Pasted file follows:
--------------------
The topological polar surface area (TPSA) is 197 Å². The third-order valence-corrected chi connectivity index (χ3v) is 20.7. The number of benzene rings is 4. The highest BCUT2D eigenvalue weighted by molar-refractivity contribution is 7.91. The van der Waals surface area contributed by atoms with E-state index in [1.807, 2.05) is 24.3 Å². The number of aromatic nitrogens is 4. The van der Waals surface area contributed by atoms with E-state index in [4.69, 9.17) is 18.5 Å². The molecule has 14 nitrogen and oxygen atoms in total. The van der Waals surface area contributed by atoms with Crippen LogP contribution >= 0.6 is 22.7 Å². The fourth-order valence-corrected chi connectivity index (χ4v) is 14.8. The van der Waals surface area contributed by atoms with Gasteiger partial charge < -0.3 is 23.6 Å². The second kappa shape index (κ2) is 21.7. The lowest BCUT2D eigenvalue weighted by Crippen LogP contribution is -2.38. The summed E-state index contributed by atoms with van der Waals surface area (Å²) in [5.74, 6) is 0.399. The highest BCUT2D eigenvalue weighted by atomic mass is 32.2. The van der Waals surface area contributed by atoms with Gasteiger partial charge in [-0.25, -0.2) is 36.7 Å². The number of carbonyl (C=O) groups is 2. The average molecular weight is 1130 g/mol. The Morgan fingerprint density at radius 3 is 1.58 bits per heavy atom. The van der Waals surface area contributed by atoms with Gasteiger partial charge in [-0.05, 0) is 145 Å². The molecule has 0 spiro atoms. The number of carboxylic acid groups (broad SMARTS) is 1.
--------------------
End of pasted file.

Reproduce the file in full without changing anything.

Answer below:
The topological polar surface area (TPSA) is 197 Å². The third-order valence-corrected chi connectivity index (χ3v) is 20.7. The number of benzene rings is 4. The highest BCUT2D eigenvalue weighted by molar-refractivity contribution is 7.91. The van der Waals surface area contributed by atoms with E-state index in [1.807, 2.05) is 24.3 Å². The number of aromatic nitrogens is 4. The van der Waals surface area contributed by atoms with E-state index in [4.69, 9.17) is 18.5 Å². The molecule has 14 nitrogen and oxygen atoms in total. The van der Waals surface area contributed by atoms with Crippen LogP contribution >= 0.6 is 22.7 Å². The fourth-order valence-corrected chi connectivity index (χ4v) is 14.8. The van der Waals surface area contributed by atoms with Gasteiger partial charge < -0.3 is 23.6 Å². The second kappa shape index (κ2) is 21.7. The lowest BCUT2D eigenvalue weighted by Crippen LogP contribution is -2.38. The summed E-state index contributed by atoms with van der Waals surface area (Å²) in [5.74, 6) is 0.399. The highest BCUT2D eigenvalue weighted by atomic mass is 32.2. The van der Waals surface area contributed by atoms with Gasteiger partial charge in [-0.25, -0.2) is 36.7 Å². The number of carbonyl (C=O) groups is 2. The average molecular weight is 1130 g/mol. The Morgan fingerprint density at radius 3 is 1.58 bits per heavy atom. The van der Waals surface area contributed by atoms with Gasteiger partial charge in [-0.05, 0) is 145 Å². The molecule has 0 spiro atoms. The number of carboxylic acid groups (broad SMARTS) is 1.